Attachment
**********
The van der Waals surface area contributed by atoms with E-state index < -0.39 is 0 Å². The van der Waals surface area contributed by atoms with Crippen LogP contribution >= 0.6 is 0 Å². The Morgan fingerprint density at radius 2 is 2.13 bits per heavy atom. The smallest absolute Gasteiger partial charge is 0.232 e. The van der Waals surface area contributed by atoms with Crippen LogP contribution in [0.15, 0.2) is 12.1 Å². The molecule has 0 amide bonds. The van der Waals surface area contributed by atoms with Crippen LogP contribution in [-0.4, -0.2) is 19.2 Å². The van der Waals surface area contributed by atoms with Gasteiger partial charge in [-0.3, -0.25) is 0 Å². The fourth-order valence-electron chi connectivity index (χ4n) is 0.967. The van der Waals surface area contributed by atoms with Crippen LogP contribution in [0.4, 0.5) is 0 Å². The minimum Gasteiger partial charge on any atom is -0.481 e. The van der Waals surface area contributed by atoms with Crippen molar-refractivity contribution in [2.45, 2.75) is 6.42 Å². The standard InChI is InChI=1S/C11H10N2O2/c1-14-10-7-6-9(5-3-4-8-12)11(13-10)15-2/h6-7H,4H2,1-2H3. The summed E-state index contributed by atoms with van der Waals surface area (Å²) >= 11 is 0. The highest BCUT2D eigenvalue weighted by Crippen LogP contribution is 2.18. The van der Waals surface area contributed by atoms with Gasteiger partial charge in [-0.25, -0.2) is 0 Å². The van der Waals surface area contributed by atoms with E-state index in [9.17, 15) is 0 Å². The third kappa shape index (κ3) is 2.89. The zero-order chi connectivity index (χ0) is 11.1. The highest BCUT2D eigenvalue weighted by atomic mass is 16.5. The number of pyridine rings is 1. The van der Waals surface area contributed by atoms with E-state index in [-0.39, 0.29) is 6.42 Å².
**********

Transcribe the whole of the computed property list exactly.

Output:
The van der Waals surface area contributed by atoms with E-state index < -0.39 is 0 Å². The van der Waals surface area contributed by atoms with Crippen LogP contribution >= 0.6 is 0 Å². The Morgan fingerprint density at radius 2 is 2.13 bits per heavy atom. The smallest absolute Gasteiger partial charge is 0.232 e. The van der Waals surface area contributed by atoms with Crippen LogP contribution in [0.15, 0.2) is 12.1 Å². The molecule has 0 amide bonds. The van der Waals surface area contributed by atoms with Crippen LogP contribution in [-0.4, -0.2) is 19.2 Å². The van der Waals surface area contributed by atoms with Gasteiger partial charge in [-0.3, -0.25) is 0 Å². The fourth-order valence-electron chi connectivity index (χ4n) is 0.967. The van der Waals surface area contributed by atoms with Crippen LogP contribution in [0.4, 0.5) is 0 Å². The minimum Gasteiger partial charge on any atom is -0.481 e. The van der Waals surface area contributed by atoms with Crippen molar-refractivity contribution in [2.45, 2.75) is 6.42 Å². The standard InChI is InChI=1S/C11H10N2O2/c1-14-10-7-6-9(5-3-4-8-12)11(13-10)15-2/h6-7H,4H2,1-2H3. The summed E-state index contributed by atoms with van der Waals surface area (Å²) >= 11 is 0. The highest BCUT2D eigenvalue weighted by Crippen LogP contribution is 2.18. The van der Waals surface area contributed by atoms with Gasteiger partial charge in [-0.25, -0.2) is 0 Å². The van der Waals surface area contributed by atoms with E-state index in [9.17, 15) is 0 Å². The third kappa shape index (κ3) is 2.89. The zero-order chi connectivity index (χ0) is 11.1. The highest BCUT2D eigenvalue weighted by atomic mass is 16.5. The number of pyridine rings is 1. The van der Waals surface area contributed by atoms with E-state index in [-0.39, 0.29) is 6.42 Å².